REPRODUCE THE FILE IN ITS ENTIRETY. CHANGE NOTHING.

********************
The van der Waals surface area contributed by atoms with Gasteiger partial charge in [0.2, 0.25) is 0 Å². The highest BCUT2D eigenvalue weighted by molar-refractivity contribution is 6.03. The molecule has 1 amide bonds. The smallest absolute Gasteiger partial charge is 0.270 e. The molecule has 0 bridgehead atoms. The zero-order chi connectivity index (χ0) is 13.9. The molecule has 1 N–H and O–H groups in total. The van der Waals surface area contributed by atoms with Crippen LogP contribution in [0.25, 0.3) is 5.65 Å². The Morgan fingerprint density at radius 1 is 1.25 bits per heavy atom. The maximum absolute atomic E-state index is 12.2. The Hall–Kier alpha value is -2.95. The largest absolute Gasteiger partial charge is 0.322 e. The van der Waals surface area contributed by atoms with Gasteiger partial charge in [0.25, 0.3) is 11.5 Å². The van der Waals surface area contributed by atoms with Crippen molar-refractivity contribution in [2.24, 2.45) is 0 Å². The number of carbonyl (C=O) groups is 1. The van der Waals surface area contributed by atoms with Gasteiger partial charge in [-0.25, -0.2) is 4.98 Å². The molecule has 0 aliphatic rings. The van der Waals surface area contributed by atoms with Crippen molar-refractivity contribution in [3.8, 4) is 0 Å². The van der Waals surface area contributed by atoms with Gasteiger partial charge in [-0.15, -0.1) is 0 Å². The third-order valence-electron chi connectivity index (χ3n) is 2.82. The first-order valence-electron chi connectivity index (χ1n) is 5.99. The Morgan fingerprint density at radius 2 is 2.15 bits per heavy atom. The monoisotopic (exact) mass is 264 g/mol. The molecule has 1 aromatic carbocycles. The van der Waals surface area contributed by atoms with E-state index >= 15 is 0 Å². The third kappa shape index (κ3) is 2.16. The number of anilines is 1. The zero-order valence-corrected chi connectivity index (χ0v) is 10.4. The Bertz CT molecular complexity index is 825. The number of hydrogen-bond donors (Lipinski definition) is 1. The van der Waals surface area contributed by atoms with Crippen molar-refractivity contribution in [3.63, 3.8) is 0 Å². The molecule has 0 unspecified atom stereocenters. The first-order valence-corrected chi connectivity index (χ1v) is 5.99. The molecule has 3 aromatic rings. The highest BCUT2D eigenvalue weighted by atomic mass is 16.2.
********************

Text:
The van der Waals surface area contributed by atoms with Gasteiger partial charge in [0.2, 0.25) is 0 Å². The highest BCUT2D eigenvalue weighted by molar-refractivity contribution is 6.03. The molecule has 1 amide bonds. The smallest absolute Gasteiger partial charge is 0.270 e. The molecule has 0 bridgehead atoms. The zero-order chi connectivity index (χ0) is 13.9. The molecule has 1 N–H and O–H groups in total. The van der Waals surface area contributed by atoms with Crippen LogP contribution in [0.25, 0.3) is 5.65 Å². The Morgan fingerprint density at radius 1 is 1.25 bits per heavy atom. The maximum absolute atomic E-state index is 12.2. The Hall–Kier alpha value is -2.95. The largest absolute Gasteiger partial charge is 0.322 e. The van der Waals surface area contributed by atoms with Gasteiger partial charge in [0.25, 0.3) is 11.5 Å². The van der Waals surface area contributed by atoms with Crippen molar-refractivity contribution in [2.24, 2.45) is 0 Å². The number of carbonyl (C=O) groups is 1. The van der Waals surface area contributed by atoms with Gasteiger partial charge in [-0.25, -0.2) is 4.98 Å². The molecule has 0 aliphatic rings. The van der Waals surface area contributed by atoms with Crippen molar-refractivity contribution in [3.8, 4) is 0 Å². The van der Waals surface area contributed by atoms with Gasteiger partial charge in [-0.15, -0.1) is 0 Å². The third-order valence-electron chi connectivity index (χ3n) is 2.82. The first-order valence-electron chi connectivity index (χ1n) is 5.99. The Morgan fingerprint density at radius 2 is 2.15 bits per heavy atom. The monoisotopic (exact) mass is 264 g/mol. The molecule has 1 aromatic carbocycles. The van der Waals surface area contributed by atoms with E-state index >= 15 is 0 Å². The third kappa shape index (κ3) is 2.16. The number of anilines is 1. The zero-order valence-corrected chi connectivity index (χ0v) is 10.4. The Bertz CT molecular complexity index is 825. The number of hydrogen-bond donors (Lipinski definition) is 1. The van der Waals surface area contributed by atoms with Crippen molar-refractivity contribution in [3.63, 3.8) is 0 Å². The molecule has 0 unspecified atom stereocenters. The first-order valence-corrected chi connectivity index (χ1v) is 5.99. The molecule has 3 aromatic rings. The highest BCUT2D eigenvalue weighted by atomic mass is 16.2.